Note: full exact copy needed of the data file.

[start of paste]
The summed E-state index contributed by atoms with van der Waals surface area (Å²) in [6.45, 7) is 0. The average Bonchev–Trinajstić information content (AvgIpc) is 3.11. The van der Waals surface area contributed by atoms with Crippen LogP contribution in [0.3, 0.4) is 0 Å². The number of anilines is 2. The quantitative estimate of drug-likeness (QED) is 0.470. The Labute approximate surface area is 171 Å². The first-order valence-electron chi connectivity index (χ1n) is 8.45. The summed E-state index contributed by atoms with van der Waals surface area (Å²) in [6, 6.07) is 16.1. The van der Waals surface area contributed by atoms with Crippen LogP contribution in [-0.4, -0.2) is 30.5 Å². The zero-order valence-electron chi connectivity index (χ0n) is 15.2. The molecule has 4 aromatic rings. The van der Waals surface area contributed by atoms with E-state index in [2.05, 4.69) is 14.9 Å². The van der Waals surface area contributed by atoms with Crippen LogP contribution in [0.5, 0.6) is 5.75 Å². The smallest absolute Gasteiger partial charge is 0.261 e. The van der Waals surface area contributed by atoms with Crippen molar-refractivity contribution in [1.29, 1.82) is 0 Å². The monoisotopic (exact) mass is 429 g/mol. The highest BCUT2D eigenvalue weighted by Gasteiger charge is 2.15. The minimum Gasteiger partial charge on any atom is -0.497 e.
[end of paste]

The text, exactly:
The summed E-state index contributed by atoms with van der Waals surface area (Å²) in [6.45, 7) is 0. The average Bonchev–Trinajstić information content (AvgIpc) is 3.11. The van der Waals surface area contributed by atoms with Crippen LogP contribution in [0.3, 0.4) is 0 Å². The number of anilines is 2. The quantitative estimate of drug-likeness (QED) is 0.470. The Labute approximate surface area is 171 Å². The first-order valence-electron chi connectivity index (χ1n) is 8.45. The summed E-state index contributed by atoms with van der Waals surface area (Å²) in [6, 6.07) is 16.1. The van der Waals surface area contributed by atoms with Crippen LogP contribution in [-0.4, -0.2) is 30.5 Å². The zero-order valence-electron chi connectivity index (χ0n) is 15.2. The molecule has 4 aromatic rings. The van der Waals surface area contributed by atoms with E-state index in [2.05, 4.69) is 14.9 Å². The van der Waals surface area contributed by atoms with Crippen LogP contribution in [0.5, 0.6) is 5.75 Å². The smallest absolute Gasteiger partial charge is 0.261 e. The van der Waals surface area contributed by atoms with Crippen molar-refractivity contribution in [1.29, 1.82) is 0 Å². The monoisotopic (exact) mass is 429 g/mol. The highest BCUT2D eigenvalue weighted by Gasteiger charge is 2.15. The minimum Gasteiger partial charge on any atom is -0.497 e.